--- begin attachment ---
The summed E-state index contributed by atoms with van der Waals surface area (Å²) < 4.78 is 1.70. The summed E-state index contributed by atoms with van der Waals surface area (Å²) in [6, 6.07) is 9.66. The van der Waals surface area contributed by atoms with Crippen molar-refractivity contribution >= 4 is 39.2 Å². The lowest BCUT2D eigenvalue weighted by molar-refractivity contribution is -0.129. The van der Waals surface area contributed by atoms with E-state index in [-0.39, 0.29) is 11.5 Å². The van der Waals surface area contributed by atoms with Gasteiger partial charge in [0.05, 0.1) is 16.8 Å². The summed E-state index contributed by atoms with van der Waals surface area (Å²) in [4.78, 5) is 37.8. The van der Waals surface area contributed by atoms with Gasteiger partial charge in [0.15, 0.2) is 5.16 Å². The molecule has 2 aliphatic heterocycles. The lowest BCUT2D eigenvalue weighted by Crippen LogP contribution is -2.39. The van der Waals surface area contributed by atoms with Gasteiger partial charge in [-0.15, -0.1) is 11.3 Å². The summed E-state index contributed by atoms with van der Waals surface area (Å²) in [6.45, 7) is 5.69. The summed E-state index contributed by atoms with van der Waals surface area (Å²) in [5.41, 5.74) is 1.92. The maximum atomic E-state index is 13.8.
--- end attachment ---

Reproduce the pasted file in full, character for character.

The summed E-state index contributed by atoms with van der Waals surface area (Å²) < 4.78 is 1.70. The summed E-state index contributed by atoms with van der Waals surface area (Å²) in [6, 6.07) is 9.66. The van der Waals surface area contributed by atoms with Crippen molar-refractivity contribution >= 4 is 39.2 Å². The lowest BCUT2D eigenvalue weighted by molar-refractivity contribution is -0.129. The van der Waals surface area contributed by atoms with E-state index in [-0.39, 0.29) is 11.5 Å². The van der Waals surface area contributed by atoms with Gasteiger partial charge in [0.05, 0.1) is 16.8 Å². The summed E-state index contributed by atoms with van der Waals surface area (Å²) in [4.78, 5) is 37.8. The van der Waals surface area contributed by atoms with Gasteiger partial charge in [0.15, 0.2) is 5.16 Å². The molecule has 2 aliphatic heterocycles. The lowest BCUT2D eigenvalue weighted by Crippen LogP contribution is -2.39. The van der Waals surface area contributed by atoms with Gasteiger partial charge in [-0.15, -0.1) is 11.3 Å². The summed E-state index contributed by atoms with van der Waals surface area (Å²) in [6.45, 7) is 5.69. The summed E-state index contributed by atoms with van der Waals surface area (Å²) in [5.41, 5.74) is 1.92. The maximum atomic E-state index is 13.8.